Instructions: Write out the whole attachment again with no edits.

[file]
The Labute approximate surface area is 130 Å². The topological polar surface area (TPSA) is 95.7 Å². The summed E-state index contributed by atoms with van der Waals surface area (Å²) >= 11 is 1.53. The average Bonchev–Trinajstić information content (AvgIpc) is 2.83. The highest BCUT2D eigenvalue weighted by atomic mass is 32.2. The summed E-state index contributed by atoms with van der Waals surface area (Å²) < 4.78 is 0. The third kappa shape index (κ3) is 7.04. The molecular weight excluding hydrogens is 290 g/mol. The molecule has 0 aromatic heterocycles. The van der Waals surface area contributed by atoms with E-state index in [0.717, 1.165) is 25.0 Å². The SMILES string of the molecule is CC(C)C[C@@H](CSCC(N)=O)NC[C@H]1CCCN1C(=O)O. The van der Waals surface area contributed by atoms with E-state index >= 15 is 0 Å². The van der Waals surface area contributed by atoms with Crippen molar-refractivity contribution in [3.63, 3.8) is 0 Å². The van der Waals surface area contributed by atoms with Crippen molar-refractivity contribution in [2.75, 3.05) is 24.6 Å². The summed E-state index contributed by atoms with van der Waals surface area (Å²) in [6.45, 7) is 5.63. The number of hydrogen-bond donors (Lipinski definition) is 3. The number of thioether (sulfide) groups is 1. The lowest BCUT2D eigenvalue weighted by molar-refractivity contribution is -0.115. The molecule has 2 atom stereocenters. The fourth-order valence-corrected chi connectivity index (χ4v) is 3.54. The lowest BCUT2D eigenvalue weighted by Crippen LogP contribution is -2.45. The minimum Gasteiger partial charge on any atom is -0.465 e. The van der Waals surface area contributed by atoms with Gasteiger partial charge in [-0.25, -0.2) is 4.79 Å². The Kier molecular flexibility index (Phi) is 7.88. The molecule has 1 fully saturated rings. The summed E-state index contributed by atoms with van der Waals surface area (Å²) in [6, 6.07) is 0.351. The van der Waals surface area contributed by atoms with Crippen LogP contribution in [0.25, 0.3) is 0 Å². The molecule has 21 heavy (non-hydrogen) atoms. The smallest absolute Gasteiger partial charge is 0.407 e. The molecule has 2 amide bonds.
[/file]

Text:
The Labute approximate surface area is 130 Å². The topological polar surface area (TPSA) is 95.7 Å². The summed E-state index contributed by atoms with van der Waals surface area (Å²) >= 11 is 1.53. The average Bonchev–Trinajstić information content (AvgIpc) is 2.83. The highest BCUT2D eigenvalue weighted by atomic mass is 32.2. The summed E-state index contributed by atoms with van der Waals surface area (Å²) < 4.78 is 0. The third kappa shape index (κ3) is 7.04. The molecular weight excluding hydrogens is 290 g/mol. The molecule has 0 aromatic heterocycles. The van der Waals surface area contributed by atoms with E-state index in [0.717, 1.165) is 25.0 Å². The SMILES string of the molecule is CC(C)C[C@@H](CSCC(N)=O)NC[C@H]1CCCN1C(=O)O. The van der Waals surface area contributed by atoms with E-state index >= 15 is 0 Å². The van der Waals surface area contributed by atoms with Crippen molar-refractivity contribution in [3.63, 3.8) is 0 Å². The van der Waals surface area contributed by atoms with Crippen molar-refractivity contribution in [2.75, 3.05) is 24.6 Å². The summed E-state index contributed by atoms with van der Waals surface area (Å²) in [6.45, 7) is 5.63. The number of hydrogen-bond donors (Lipinski definition) is 3. The number of thioether (sulfide) groups is 1. The lowest BCUT2D eigenvalue weighted by molar-refractivity contribution is -0.115. The molecule has 2 atom stereocenters. The fourth-order valence-corrected chi connectivity index (χ4v) is 3.54. The lowest BCUT2D eigenvalue weighted by Crippen LogP contribution is -2.45. The minimum Gasteiger partial charge on any atom is -0.465 e. The van der Waals surface area contributed by atoms with Gasteiger partial charge in [-0.25, -0.2) is 4.79 Å². The Kier molecular flexibility index (Phi) is 7.88. The molecule has 1 fully saturated rings. The summed E-state index contributed by atoms with van der Waals surface area (Å²) in [6, 6.07) is 0.351. The van der Waals surface area contributed by atoms with Crippen LogP contribution in [0.25, 0.3) is 0 Å². The molecule has 21 heavy (non-hydrogen) atoms. The smallest absolute Gasteiger partial charge is 0.407 e. The molecule has 2 amide bonds.